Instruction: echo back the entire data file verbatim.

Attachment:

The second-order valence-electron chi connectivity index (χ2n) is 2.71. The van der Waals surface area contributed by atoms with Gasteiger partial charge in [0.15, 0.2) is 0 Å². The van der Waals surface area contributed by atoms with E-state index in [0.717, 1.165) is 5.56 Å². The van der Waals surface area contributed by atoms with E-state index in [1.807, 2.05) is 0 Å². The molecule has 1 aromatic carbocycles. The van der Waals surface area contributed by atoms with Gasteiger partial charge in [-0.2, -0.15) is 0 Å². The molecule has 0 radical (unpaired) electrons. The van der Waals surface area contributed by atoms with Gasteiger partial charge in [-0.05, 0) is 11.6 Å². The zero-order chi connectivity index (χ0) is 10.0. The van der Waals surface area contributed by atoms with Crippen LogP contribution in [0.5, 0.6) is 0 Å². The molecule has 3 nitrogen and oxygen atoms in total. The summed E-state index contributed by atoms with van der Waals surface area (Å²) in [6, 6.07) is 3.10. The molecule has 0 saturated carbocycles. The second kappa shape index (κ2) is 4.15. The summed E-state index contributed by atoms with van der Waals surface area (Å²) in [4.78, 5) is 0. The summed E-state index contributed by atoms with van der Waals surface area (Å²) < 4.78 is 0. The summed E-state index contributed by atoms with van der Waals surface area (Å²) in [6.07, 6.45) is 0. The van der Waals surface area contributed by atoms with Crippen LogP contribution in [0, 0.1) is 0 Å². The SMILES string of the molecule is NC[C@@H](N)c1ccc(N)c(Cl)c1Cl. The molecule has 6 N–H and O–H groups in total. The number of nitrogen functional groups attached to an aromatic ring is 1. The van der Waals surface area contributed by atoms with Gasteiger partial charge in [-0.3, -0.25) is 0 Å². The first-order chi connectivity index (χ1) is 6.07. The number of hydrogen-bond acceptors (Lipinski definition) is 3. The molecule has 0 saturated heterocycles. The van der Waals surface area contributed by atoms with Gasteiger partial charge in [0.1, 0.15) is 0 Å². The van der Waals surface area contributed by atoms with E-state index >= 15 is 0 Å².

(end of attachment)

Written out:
The second-order valence-electron chi connectivity index (χ2n) is 2.71. The van der Waals surface area contributed by atoms with Gasteiger partial charge in [0.15, 0.2) is 0 Å². The van der Waals surface area contributed by atoms with E-state index in [0.717, 1.165) is 5.56 Å². The van der Waals surface area contributed by atoms with E-state index in [1.807, 2.05) is 0 Å². The molecule has 1 aromatic carbocycles. The van der Waals surface area contributed by atoms with Gasteiger partial charge in [-0.2, -0.15) is 0 Å². The molecule has 0 radical (unpaired) electrons. The van der Waals surface area contributed by atoms with Gasteiger partial charge in [-0.05, 0) is 11.6 Å². The zero-order chi connectivity index (χ0) is 10.0. The van der Waals surface area contributed by atoms with Crippen LogP contribution in [0.5, 0.6) is 0 Å². The molecule has 3 nitrogen and oxygen atoms in total. The summed E-state index contributed by atoms with van der Waals surface area (Å²) in [6, 6.07) is 3.10. The molecule has 0 saturated carbocycles. The second kappa shape index (κ2) is 4.15. The summed E-state index contributed by atoms with van der Waals surface area (Å²) in [4.78, 5) is 0. The summed E-state index contributed by atoms with van der Waals surface area (Å²) < 4.78 is 0. The summed E-state index contributed by atoms with van der Waals surface area (Å²) in [6.07, 6.45) is 0. The van der Waals surface area contributed by atoms with Crippen LogP contribution in [0, 0.1) is 0 Å². The SMILES string of the molecule is NC[C@@H](N)c1ccc(N)c(Cl)c1Cl. The molecule has 6 N–H and O–H groups in total. The number of nitrogen functional groups attached to an aromatic ring is 1. The van der Waals surface area contributed by atoms with Gasteiger partial charge in [-0.3, -0.25) is 0 Å². The first-order chi connectivity index (χ1) is 6.07. The number of hydrogen-bond acceptors (Lipinski definition) is 3. The molecule has 0 saturated heterocycles. The van der Waals surface area contributed by atoms with Gasteiger partial charge in [0.1, 0.15) is 0 Å². The van der Waals surface area contributed by atoms with E-state index >= 15 is 0 Å².